|Label:||Dancing on Sharks Records|
When I was a kid, I was one of the wee dicks you’d see parading round every city in the UK back in the late 90s/early 2000’s. Big black trench-coat, New Rock boots, an over-engorged sense of entitlement and a penchant for My Dying Bride, all within my own personal raincloud. You get the idea. Now as an adult I have grown out of this somewhat appaling phase, but my taste for the morbid and the macabre still rears its head now and again.
That’s probably why the moment I saw this album I knew I wanted to hear it. The cover art looked so bleak, a little disturbing yet forlorn and almost pitiful, I had high hopes that the music would be the same. It may be a cliche, but I know what I like.
From the first eerie piano chord it was obvious that this was anything but a happy record, which became even more apparent as each new layer of ethereal noise lapped at my ears like the ocean over jagged rocks near the abandoned ruin of a gothic castle.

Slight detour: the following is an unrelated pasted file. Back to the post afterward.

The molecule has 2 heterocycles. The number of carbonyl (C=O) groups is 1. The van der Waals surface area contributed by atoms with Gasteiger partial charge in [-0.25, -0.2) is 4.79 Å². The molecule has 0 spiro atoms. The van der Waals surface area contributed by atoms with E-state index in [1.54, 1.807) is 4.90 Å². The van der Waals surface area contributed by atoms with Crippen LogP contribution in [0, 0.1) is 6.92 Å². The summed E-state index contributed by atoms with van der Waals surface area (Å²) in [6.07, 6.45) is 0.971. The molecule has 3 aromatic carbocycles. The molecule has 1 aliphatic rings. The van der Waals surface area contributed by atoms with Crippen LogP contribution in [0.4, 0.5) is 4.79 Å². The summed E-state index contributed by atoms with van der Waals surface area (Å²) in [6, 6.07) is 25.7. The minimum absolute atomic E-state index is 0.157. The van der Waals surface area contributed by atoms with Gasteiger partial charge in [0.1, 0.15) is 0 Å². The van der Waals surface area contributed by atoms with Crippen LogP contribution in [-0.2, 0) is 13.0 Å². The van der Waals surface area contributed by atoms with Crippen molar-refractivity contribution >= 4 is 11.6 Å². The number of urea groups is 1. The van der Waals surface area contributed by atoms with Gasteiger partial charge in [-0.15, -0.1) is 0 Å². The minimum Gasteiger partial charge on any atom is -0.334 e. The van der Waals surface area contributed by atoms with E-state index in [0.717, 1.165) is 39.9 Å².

That's what this whole thing reeks of. The gothic. Not the latex-covered, neon-sporting depression-machines that populated the 90s, but the kind found in literature: merging desolation, horror and morbidity with beauty and finding that they can somehow be the same thing. Of course there is an element of macabre here, and often the passages creep close to cheesy, but they remain on the acceptable side, especially due to the absence of stereotypical deep Goth vocals. Instead, what human voices there are tend to be ghostly, rising up from the pit to howl at the listener amidst the wretched, low end drone.
This is the soundtrack to every broken streetlight in every dark alley you've ever been in. From start to finish we’re guided through a downtrodden, miserable world of grey where the inhabitants have embraced their eternal doom and burrowed through to the other side. Excellent listening for those of a more morbid persuasion.
Posted: Thu 11 October 2012